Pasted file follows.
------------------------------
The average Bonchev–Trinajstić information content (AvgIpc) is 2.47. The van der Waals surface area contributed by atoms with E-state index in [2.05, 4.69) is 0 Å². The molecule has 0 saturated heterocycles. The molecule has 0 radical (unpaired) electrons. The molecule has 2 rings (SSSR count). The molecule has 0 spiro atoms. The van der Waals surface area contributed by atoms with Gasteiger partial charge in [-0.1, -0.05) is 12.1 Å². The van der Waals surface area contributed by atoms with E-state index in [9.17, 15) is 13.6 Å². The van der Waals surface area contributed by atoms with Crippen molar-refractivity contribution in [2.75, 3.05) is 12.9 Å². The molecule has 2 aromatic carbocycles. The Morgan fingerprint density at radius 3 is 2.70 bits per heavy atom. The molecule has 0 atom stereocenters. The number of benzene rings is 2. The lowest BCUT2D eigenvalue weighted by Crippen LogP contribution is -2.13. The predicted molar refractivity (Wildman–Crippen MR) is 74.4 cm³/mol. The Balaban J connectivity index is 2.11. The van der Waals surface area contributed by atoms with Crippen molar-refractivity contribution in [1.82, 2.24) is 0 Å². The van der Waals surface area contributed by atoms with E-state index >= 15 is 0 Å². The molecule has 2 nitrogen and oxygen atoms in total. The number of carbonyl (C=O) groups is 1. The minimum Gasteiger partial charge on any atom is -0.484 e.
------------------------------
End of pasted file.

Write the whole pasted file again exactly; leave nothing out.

The average Bonchev–Trinajstić information content (AvgIpc) is 2.47. The van der Waals surface area contributed by atoms with E-state index in [2.05, 4.69) is 0 Å². The molecule has 0 saturated heterocycles. The molecule has 0 radical (unpaired) electrons. The molecule has 2 rings (SSSR count). The molecule has 0 spiro atoms. The van der Waals surface area contributed by atoms with Gasteiger partial charge in [-0.1, -0.05) is 12.1 Å². The van der Waals surface area contributed by atoms with E-state index in [9.17, 15) is 13.6 Å². The van der Waals surface area contributed by atoms with Crippen molar-refractivity contribution in [2.75, 3.05) is 12.9 Å². The molecule has 2 aromatic carbocycles. The Morgan fingerprint density at radius 3 is 2.70 bits per heavy atom. The molecule has 0 atom stereocenters. The number of benzene rings is 2. The lowest BCUT2D eigenvalue weighted by Crippen LogP contribution is -2.13. The predicted molar refractivity (Wildman–Crippen MR) is 74.4 cm³/mol. The Balaban J connectivity index is 2.11. The van der Waals surface area contributed by atoms with Crippen molar-refractivity contribution in [1.82, 2.24) is 0 Å². The van der Waals surface area contributed by atoms with E-state index >= 15 is 0 Å². The molecule has 2 nitrogen and oxygen atoms in total. The number of carbonyl (C=O) groups is 1. The minimum Gasteiger partial charge on any atom is -0.484 e.